Sculpture: Matteo Pugliese
Why do so many go through so much disruption in their middle years? Why then? Why do we consider it to be a crisis? What is the meaning of such an experience?
The midlife crisis, which I prefer to call the Middle Passage, presents us with an opportunity to reexamine our lives and to ask the sometimes frightening, always liberating question: “Who am I apart from my history and the roles I have played?”
When we discover that we have been living what constitutes a false self, that we have been enacting a provisional adulthood, driven by unrealistic expectations, then we open the possibility for the second adulthood, our true personhood.
The Middle Passage is an occasion for redefining and reorienting the personality, a rite of passage between the extended adolescence of first adulthood and our inevitable appointment with old age and mortality.
Those who travel the passage consciously render their lives more meaningful. Those who do not, remain prisoners of childhood, however successful they may appear in outer life….
Many of us treat life as if it were a novel. We pass from page to page passively, assuming the author will tell us on the last page what it was all about. As Hemingway once said, if the hero does not die, the author just did not finish the story. So, on the last page we die, with or without illumination.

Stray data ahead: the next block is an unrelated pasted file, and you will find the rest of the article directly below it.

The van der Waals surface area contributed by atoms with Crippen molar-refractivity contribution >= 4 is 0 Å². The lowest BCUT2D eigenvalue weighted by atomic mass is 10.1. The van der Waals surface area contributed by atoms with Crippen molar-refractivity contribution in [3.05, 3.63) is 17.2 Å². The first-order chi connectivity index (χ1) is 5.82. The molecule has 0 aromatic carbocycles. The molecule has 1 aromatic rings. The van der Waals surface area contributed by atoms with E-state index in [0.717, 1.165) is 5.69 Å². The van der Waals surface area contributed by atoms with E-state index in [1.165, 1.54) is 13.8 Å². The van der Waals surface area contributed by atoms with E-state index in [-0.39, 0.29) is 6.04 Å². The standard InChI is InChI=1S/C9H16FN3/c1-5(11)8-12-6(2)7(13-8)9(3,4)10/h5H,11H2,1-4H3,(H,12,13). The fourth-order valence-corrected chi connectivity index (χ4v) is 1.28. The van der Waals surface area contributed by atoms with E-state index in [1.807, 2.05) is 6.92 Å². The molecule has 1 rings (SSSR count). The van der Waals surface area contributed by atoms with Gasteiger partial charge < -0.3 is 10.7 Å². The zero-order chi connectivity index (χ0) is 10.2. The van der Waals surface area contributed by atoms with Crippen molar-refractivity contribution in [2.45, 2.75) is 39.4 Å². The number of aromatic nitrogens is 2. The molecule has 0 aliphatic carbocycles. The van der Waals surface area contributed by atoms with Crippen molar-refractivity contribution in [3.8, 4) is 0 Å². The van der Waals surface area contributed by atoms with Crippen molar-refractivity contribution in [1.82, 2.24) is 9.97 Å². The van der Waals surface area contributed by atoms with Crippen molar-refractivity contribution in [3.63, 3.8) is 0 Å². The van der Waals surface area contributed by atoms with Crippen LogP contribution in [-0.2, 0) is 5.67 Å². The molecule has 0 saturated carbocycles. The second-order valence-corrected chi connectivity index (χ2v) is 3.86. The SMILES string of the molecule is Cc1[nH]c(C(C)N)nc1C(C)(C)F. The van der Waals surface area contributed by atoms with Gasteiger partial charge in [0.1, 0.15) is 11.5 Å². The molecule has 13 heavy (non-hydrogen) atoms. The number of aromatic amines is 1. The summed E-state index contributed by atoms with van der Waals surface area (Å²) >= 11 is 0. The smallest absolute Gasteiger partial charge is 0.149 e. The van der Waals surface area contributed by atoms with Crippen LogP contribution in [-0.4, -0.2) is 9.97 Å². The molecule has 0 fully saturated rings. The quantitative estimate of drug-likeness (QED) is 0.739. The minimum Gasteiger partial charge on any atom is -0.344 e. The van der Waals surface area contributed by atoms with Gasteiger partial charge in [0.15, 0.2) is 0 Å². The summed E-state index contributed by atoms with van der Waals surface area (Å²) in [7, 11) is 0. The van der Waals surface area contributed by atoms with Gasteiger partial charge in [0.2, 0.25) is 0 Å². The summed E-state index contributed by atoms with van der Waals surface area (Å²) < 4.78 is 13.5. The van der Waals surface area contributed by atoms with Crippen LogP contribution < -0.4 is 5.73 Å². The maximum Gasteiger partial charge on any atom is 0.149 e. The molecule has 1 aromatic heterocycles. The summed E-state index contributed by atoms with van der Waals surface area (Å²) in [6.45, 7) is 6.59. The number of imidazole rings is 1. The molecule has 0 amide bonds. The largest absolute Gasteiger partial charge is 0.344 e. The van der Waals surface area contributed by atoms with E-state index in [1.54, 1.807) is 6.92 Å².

The invitation of the Middle Passage is to become conscious, accept responsibility for the rest of the pages and risk the largeness of life to which we are summoned. Wherever the reader may be in his or her life, the summons to us is the same as to Tennyson’s Ulysses:
The long day wanes: the slow moon climbs: the deep
Moans round with many voices. Come, my friends,
‘Tis not too late to seek a newer world.*
~ From The middle passage: From misery to meaning in midlife by James Hollis (Toronto, CA: Inner City Books, 1993).
*”Ulysses,” in Louis Untermeyer, ed., A concise treasury of great poems.